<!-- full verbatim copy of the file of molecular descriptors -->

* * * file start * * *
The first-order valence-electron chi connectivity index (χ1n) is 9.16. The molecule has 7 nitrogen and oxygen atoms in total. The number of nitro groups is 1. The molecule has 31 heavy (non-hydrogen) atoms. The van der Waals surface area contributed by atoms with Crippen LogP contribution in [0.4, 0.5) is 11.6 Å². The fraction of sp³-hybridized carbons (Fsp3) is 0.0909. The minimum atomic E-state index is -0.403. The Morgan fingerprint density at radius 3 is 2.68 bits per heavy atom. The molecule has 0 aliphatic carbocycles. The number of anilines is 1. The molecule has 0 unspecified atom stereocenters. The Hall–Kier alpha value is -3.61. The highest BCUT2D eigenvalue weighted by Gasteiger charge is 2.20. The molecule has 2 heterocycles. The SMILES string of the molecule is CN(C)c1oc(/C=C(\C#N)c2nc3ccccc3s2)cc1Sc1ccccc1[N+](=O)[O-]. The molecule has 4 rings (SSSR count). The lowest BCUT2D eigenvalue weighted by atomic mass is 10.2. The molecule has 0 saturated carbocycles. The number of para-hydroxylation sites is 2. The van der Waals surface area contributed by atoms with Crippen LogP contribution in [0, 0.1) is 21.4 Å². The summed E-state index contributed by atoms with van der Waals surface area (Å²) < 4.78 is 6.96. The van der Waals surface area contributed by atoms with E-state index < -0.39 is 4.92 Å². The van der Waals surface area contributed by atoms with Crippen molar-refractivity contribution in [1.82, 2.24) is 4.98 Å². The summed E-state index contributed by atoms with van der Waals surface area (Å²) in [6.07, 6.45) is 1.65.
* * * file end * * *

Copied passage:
The first-order valence-electron chi connectivity index (χ1n) is 9.16. The molecule has 7 nitrogen and oxygen atoms in total. The number of nitro groups is 1. The molecule has 31 heavy (non-hydrogen) atoms. The van der Waals surface area contributed by atoms with Crippen LogP contribution in [0.4, 0.5) is 11.6 Å². The fraction of sp³-hybridized carbons (Fsp3) is 0.0909. The minimum atomic E-state index is -0.403. The Morgan fingerprint density at radius 3 is 2.68 bits per heavy atom. The molecule has 0 aliphatic carbocycles. The number of anilines is 1. The molecule has 0 unspecified atom stereocenters. The Hall–Kier alpha value is -3.61. The highest BCUT2D eigenvalue weighted by Gasteiger charge is 2.20. The molecule has 2 heterocycles. The SMILES string of the molecule is CN(C)c1oc(/C=C(\C#N)c2nc3ccccc3s2)cc1Sc1ccccc1[N+](=O)[O-]. The molecule has 4 rings (SSSR count). The lowest BCUT2D eigenvalue weighted by atomic mass is 10.2. The molecule has 0 saturated carbocycles. The number of para-hydroxylation sites is 2. The van der Waals surface area contributed by atoms with Crippen LogP contribution in [0, 0.1) is 21.4 Å². The summed E-state index contributed by atoms with van der Waals surface area (Å²) < 4.78 is 6.96. The van der Waals surface area contributed by atoms with E-state index < -0.39 is 4.92 Å². The van der Waals surface area contributed by atoms with Crippen molar-refractivity contribution in [1.82, 2.24) is 4.98 Å². The summed E-state index contributed by atoms with van der Waals surface area (Å²) in [6.07, 6.45) is 1.65.